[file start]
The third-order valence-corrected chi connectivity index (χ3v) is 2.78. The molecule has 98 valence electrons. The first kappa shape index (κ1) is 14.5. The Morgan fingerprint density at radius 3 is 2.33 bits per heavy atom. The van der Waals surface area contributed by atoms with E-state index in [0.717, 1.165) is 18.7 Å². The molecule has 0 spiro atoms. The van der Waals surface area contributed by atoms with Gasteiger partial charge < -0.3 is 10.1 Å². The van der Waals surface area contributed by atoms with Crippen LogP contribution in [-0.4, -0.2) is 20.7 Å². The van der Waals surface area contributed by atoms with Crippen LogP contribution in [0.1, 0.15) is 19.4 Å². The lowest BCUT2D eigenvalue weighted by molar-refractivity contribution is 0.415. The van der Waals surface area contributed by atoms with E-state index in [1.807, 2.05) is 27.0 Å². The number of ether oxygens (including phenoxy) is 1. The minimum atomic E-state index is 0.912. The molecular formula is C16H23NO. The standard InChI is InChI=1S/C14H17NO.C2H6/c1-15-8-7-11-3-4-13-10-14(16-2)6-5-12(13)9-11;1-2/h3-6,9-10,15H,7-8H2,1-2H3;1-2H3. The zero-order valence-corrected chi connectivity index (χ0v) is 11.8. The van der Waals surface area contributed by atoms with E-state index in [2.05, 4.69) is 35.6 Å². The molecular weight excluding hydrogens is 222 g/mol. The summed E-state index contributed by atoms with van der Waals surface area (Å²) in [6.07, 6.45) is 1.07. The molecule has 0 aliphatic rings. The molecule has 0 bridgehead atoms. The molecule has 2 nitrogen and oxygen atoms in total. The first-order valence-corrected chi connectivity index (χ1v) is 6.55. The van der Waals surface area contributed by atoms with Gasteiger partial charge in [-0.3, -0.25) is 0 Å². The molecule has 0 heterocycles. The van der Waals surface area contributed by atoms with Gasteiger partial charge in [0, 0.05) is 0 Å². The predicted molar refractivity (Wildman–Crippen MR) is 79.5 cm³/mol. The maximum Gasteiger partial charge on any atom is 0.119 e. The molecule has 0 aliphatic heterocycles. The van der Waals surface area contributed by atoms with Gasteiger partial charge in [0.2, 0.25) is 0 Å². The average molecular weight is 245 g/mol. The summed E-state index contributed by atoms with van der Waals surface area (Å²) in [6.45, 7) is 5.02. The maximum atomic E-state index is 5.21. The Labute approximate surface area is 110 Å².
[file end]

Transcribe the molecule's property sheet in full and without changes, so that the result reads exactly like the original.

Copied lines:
The third-order valence-corrected chi connectivity index (χ3v) is 2.78. The molecule has 98 valence electrons. The first kappa shape index (κ1) is 14.5. The Morgan fingerprint density at radius 3 is 2.33 bits per heavy atom. The van der Waals surface area contributed by atoms with E-state index in [0.717, 1.165) is 18.7 Å². The molecule has 0 spiro atoms. The van der Waals surface area contributed by atoms with Gasteiger partial charge < -0.3 is 10.1 Å². The van der Waals surface area contributed by atoms with Crippen LogP contribution in [-0.4, -0.2) is 20.7 Å². The van der Waals surface area contributed by atoms with Crippen LogP contribution in [0.1, 0.15) is 19.4 Å². The lowest BCUT2D eigenvalue weighted by molar-refractivity contribution is 0.415. The van der Waals surface area contributed by atoms with E-state index in [1.807, 2.05) is 27.0 Å². The number of ether oxygens (including phenoxy) is 1. The minimum atomic E-state index is 0.912. The molecular formula is C16H23NO. The standard InChI is InChI=1S/C14H17NO.C2H6/c1-15-8-7-11-3-4-13-10-14(16-2)6-5-12(13)9-11;1-2/h3-6,9-10,15H,7-8H2,1-2H3;1-2H3. The zero-order valence-corrected chi connectivity index (χ0v) is 11.8. The van der Waals surface area contributed by atoms with E-state index in [2.05, 4.69) is 35.6 Å². The molecular weight excluding hydrogens is 222 g/mol. The summed E-state index contributed by atoms with van der Waals surface area (Å²) in [6.07, 6.45) is 1.07. The molecule has 0 aliphatic rings. The molecule has 0 bridgehead atoms. The molecule has 2 nitrogen and oxygen atoms in total. The first-order valence-corrected chi connectivity index (χ1v) is 6.55. The van der Waals surface area contributed by atoms with Gasteiger partial charge in [-0.3, -0.25) is 0 Å². The molecule has 0 heterocycles. The van der Waals surface area contributed by atoms with Gasteiger partial charge in [0, 0.05) is 0 Å². The predicted molar refractivity (Wildman–Crippen MR) is 79.5 cm³/mol. The maximum Gasteiger partial charge on any atom is 0.119 e. The molecule has 0 aliphatic heterocycles. The van der Waals surface area contributed by atoms with Gasteiger partial charge in [0.2, 0.25) is 0 Å². The average molecular weight is 245 g/mol. The summed E-state index contributed by atoms with van der Waals surface area (Å²) in [6.45, 7) is 5.02. The maximum atomic E-state index is 5.21. The Labute approximate surface area is 110 Å².